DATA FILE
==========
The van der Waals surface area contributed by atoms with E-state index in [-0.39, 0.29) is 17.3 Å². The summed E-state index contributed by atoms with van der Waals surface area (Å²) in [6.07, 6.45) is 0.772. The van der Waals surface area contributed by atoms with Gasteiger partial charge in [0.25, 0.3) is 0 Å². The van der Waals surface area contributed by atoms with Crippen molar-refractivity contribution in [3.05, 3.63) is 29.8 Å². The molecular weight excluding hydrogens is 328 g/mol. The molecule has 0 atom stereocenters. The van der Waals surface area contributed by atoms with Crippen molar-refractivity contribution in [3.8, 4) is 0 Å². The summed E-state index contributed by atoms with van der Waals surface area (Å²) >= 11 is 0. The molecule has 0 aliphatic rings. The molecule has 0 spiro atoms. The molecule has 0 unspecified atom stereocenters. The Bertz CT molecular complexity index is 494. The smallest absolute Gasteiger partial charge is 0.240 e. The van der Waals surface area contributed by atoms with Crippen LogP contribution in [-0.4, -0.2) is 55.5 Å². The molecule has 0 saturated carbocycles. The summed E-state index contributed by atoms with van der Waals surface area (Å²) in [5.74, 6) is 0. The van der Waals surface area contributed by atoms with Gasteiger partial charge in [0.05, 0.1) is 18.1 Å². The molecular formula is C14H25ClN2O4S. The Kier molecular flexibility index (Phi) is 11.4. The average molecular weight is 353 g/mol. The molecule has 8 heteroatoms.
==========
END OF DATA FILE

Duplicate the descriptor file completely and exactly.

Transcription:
The van der Waals surface area contributed by atoms with E-state index in [-0.39, 0.29) is 17.3 Å². The summed E-state index contributed by atoms with van der Waals surface area (Å²) in [6.07, 6.45) is 0.772. The van der Waals surface area contributed by atoms with Gasteiger partial charge in [0.25, 0.3) is 0 Å². The van der Waals surface area contributed by atoms with Crippen molar-refractivity contribution in [3.05, 3.63) is 29.8 Å². The molecular weight excluding hydrogens is 328 g/mol. The molecule has 0 atom stereocenters. The van der Waals surface area contributed by atoms with Crippen molar-refractivity contribution in [3.8, 4) is 0 Å². The summed E-state index contributed by atoms with van der Waals surface area (Å²) >= 11 is 0. The molecule has 0 aliphatic rings. The molecule has 0 spiro atoms. The molecule has 0 unspecified atom stereocenters. The Bertz CT molecular complexity index is 494. The smallest absolute Gasteiger partial charge is 0.240 e. The van der Waals surface area contributed by atoms with Crippen LogP contribution in [-0.4, -0.2) is 55.5 Å². The molecule has 0 saturated carbocycles. The summed E-state index contributed by atoms with van der Waals surface area (Å²) in [5.74, 6) is 0. The van der Waals surface area contributed by atoms with Gasteiger partial charge in [0.05, 0.1) is 18.1 Å². The molecular formula is C14H25ClN2O4S. The Kier molecular flexibility index (Phi) is 11.4. The average molecular weight is 353 g/mol. The molecule has 8 heteroatoms.